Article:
Frolicking

Many of you were in the same place I was at some point today (Easter Sunday) – at church.  The celebration of Jesus’ resurrection from the dead is the central hope and foundation of the Christian faith.  His new life brings the promise of new life to us today, to all who call on his name and give our lives in service to the High King.  The hope and promise of Easter Sunday is eternal life, joy, and blessings beyond measure.  No wonder we call it Good News!

And yet, so many of us living with this hope face our days with a spirit of sombre obligation.  What do I have to do today?  What demands must be met?  What might go wrong?  How close am I to living up to someone else’s expectations?  Is this all there is?  Even in our worship services together at church we can so easily bring this same demeanor of going through the motions and just doing what we have to do.  Our Easter service this morning was nice.  We sang some pretty songs and dwelt on the power of the resurrection of Christ.  But I didn’t really see or feel a genuine spirit of celebration in anyone.  Grateful?  Yes.  Happy?  Oh, many looked happy.  Hopeful?  I definitely saw hopefulness around me.  But genuine celebration?  Not really.  Why is this?

I think perhaps it is because we live so much in the physical here-and-now world.  We fix our eyes on what is seen.  And we give way too much thought to rules of decorum.  I mean, let’s face it.  If we really started celebrating the resurrected life of the Son of God the way we celebrate the victories of this world – Sugar Bowl wins, Final Four bids, etc – we might look like we’d lost our minds.  Just look and listen the next time some die-hard sports fans are reveling in their team’s big win.  They go crazy.  I say this, not to give a hard time to sports fans, but to point out that we really do naturally know how to celebrate – when the victory is real and important to us and hits close to home.  We just don’t seem to get too fired up about our faith.  Religion is nice, and should inspire hope and good deeds.  But dancing for joy?  Get serious!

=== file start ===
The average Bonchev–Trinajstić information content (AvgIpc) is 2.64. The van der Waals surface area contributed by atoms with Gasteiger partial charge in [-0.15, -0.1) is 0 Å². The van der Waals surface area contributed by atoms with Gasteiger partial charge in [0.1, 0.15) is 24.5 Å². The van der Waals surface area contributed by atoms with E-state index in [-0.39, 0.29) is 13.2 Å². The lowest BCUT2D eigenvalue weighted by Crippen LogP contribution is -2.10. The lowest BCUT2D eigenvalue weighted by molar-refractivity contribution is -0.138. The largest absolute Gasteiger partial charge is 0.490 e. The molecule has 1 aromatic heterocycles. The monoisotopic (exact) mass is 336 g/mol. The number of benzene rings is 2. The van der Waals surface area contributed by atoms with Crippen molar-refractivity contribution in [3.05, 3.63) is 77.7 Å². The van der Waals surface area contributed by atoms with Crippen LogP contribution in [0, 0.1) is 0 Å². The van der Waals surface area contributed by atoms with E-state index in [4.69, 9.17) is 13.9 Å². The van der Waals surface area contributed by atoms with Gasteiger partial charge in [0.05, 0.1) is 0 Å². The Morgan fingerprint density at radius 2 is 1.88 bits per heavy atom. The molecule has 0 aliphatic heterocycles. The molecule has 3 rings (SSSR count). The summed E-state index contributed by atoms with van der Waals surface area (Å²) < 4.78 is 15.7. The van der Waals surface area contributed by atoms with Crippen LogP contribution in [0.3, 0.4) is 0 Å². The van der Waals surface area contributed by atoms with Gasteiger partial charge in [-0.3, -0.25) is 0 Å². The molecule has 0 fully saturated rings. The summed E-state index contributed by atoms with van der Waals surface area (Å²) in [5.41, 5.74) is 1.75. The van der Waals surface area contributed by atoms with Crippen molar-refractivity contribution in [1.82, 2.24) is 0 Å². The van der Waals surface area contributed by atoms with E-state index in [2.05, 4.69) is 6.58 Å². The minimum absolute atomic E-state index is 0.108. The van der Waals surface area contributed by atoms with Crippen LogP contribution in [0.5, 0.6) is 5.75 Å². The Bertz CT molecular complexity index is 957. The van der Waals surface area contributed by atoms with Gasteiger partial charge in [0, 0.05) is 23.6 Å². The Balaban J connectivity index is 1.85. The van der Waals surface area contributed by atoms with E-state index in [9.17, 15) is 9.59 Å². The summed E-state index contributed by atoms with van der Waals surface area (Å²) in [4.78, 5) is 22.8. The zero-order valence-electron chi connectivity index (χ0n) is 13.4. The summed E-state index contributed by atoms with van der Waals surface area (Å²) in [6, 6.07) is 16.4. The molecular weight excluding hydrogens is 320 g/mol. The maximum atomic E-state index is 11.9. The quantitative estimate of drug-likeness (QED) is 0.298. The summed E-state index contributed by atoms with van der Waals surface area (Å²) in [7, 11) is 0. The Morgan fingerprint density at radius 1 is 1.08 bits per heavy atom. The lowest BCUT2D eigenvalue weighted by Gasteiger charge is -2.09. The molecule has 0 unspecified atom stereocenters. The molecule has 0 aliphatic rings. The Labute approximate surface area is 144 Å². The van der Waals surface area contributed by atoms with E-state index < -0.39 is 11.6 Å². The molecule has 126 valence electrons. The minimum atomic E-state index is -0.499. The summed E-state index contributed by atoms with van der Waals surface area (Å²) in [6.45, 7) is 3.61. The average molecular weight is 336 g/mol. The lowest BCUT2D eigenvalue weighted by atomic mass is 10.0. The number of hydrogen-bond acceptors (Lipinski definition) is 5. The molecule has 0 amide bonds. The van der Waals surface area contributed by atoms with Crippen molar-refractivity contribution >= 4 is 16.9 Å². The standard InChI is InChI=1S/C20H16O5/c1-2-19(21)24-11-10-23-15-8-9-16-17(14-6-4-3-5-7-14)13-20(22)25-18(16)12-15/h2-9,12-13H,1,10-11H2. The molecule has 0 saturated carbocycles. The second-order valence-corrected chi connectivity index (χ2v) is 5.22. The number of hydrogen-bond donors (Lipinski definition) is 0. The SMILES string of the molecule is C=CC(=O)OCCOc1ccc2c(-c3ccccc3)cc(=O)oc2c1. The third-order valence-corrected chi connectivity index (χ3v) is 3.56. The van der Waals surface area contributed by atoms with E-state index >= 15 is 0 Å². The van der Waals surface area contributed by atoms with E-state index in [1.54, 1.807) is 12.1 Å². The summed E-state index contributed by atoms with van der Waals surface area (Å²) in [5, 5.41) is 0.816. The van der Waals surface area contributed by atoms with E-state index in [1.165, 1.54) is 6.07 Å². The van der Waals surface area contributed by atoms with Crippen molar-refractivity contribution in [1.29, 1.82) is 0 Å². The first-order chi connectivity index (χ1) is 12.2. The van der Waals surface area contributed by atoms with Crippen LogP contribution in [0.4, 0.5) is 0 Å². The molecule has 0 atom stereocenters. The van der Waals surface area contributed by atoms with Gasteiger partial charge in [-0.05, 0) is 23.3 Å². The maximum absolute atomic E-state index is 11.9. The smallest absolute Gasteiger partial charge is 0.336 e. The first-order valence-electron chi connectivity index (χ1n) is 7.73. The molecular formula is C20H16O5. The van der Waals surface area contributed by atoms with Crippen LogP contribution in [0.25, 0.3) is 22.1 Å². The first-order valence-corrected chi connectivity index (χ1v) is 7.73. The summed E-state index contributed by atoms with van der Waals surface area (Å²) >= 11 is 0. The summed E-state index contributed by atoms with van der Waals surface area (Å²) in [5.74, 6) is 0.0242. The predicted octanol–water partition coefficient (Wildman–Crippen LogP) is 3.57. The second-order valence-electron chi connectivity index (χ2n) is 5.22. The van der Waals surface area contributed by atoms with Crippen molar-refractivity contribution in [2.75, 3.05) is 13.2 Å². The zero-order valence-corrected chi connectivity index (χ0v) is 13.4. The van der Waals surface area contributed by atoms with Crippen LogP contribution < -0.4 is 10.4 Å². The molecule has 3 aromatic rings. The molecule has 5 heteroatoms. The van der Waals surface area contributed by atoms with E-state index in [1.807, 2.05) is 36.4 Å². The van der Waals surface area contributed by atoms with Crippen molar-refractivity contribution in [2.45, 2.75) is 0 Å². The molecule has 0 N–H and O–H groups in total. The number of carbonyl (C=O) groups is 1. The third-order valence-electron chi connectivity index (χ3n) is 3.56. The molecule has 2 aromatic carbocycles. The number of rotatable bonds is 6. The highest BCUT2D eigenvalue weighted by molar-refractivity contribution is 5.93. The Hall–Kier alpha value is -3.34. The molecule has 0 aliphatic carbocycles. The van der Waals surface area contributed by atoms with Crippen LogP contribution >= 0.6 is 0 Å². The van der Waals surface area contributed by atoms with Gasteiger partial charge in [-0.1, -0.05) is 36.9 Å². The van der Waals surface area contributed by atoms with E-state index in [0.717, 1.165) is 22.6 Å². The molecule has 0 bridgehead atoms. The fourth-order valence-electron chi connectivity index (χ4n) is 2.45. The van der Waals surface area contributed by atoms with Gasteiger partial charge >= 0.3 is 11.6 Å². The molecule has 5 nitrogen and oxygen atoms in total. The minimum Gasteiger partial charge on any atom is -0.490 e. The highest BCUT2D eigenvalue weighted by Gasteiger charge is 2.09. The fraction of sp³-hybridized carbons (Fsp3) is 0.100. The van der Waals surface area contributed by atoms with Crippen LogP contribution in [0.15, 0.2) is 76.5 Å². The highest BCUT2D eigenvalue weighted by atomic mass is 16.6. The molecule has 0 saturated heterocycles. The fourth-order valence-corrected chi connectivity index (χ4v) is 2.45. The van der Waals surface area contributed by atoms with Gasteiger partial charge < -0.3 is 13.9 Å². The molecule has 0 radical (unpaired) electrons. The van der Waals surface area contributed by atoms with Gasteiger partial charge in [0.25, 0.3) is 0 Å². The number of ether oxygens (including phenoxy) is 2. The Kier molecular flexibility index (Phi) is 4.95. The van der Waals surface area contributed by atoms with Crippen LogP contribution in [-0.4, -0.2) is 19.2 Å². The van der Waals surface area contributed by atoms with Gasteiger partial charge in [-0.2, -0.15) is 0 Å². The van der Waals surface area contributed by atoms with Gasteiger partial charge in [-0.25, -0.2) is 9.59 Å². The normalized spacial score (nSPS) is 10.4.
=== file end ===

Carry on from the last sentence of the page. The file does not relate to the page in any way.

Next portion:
As the service concluded this morning and I began pondering why we lack a spirit of enthusiastic celebration, my three year old and his best friend came bounding down the aisle to climb on to the stage at the front of the sanctuary.  They proceeded to race around and around, gleefully catching and hugging one another.  They played chase through the baptistry curtains.  They would “fall down” so they could help each other up.  They laughed.  They bounded up and down the steps.  They even preached a few brief, semi-comprehensible sermons at the podium.  They were happy for the gifts of life and friendship and laughter.  And so, they danced.  In short, they were frolicking.  The “worship” was over, but the celebration was just getting fired up.  And they didn’t care what anyone thought about them.  They just knew they needed to make the most of the good thing they had going right then and there. 

Something tells me they had found the spirit of Easter Sunday where the grown-ups had failed to grasp it.  Hadn’t we come together to celebrate life?  Thanks, boys, for showing me how.  May you never stop frolicking!  And may God give us “mature ones” the faith to fix our eyes on what is unseen, so we may join in the dance like frolicking children!

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